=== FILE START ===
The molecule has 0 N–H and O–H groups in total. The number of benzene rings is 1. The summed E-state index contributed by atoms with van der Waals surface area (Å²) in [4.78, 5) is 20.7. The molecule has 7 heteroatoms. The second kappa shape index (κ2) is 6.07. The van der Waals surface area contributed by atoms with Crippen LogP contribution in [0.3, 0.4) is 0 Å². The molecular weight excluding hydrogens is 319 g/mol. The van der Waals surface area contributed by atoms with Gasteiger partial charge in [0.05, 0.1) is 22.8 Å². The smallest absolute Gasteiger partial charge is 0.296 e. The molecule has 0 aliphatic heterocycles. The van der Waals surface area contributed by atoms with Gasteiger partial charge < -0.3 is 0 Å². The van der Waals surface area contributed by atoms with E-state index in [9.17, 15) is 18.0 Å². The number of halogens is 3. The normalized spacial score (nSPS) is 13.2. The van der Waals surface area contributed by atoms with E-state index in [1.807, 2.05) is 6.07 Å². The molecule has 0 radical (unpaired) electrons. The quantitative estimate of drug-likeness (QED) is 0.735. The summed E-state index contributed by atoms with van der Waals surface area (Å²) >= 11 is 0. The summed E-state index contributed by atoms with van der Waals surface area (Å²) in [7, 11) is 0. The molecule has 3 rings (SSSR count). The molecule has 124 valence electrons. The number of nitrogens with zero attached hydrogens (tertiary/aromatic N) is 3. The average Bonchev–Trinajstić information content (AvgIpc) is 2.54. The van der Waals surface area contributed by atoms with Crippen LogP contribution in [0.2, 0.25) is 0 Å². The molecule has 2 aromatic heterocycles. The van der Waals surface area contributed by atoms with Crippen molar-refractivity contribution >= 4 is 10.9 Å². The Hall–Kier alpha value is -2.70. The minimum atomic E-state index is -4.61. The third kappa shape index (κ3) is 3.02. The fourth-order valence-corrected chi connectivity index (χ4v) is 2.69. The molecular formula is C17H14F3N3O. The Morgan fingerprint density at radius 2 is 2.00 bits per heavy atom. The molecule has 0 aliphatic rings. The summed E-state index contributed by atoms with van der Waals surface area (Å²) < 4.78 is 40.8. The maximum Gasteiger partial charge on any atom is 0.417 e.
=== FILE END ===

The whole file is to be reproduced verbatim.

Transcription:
The molecule has 0 N–H and O–H groups in total. The number of benzene rings is 1. The summed E-state index contributed by atoms with van der Waals surface area (Å²) in [4.78, 5) is 20.7. The molecule has 7 heteroatoms. The second kappa shape index (κ2) is 6.07. The van der Waals surface area contributed by atoms with Crippen LogP contribution in [0.3, 0.4) is 0 Å². The molecular weight excluding hydrogens is 319 g/mol. The van der Waals surface area contributed by atoms with Gasteiger partial charge in [0.05, 0.1) is 22.8 Å². The smallest absolute Gasteiger partial charge is 0.296 e. The molecule has 0 aliphatic heterocycles. The van der Waals surface area contributed by atoms with Gasteiger partial charge < -0.3 is 0 Å². The van der Waals surface area contributed by atoms with E-state index in [9.17, 15) is 18.0 Å². The number of halogens is 3. The normalized spacial score (nSPS) is 13.2. The van der Waals surface area contributed by atoms with E-state index in [1.807, 2.05) is 6.07 Å². The molecule has 0 radical (unpaired) electrons. The quantitative estimate of drug-likeness (QED) is 0.735. The summed E-state index contributed by atoms with van der Waals surface area (Å²) >= 11 is 0. The summed E-state index contributed by atoms with van der Waals surface area (Å²) in [7, 11) is 0. The molecule has 3 rings (SSSR count). The molecule has 124 valence electrons. The number of nitrogens with zero attached hydrogens (tertiary/aromatic N) is 3. The average Bonchev–Trinajstić information content (AvgIpc) is 2.54. The van der Waals surface area contributed by atoms with Crippen LogP contribution in [0.2, 0.25) is 0 Å². The molecule has 2 aromatic heterocycles. The van der Waals surface area contributed by atoms with Crippen molar-refractivity contribution >= 4 is 10.9 Å². The Hall–Kier alpha value is -2.70. The minimum atomic E-state index is -4.61. The third kappa shape index (κ3) is 3.02. The fourth-order valence-corrected chi connectivity index (χ4v) is 2.69. The molecular formula is C17H14F3N3O. The Morgan fingerprint density at radius 2 is 2.00 bits per heavy atom. The molecule has 0 aliphatic rings. The summed E-state index contributed by atoms with van der Waals surface area (Å²) < 4.78 is 40.8. The maximum Gasteiger partial charge on any atom is 0.417 e.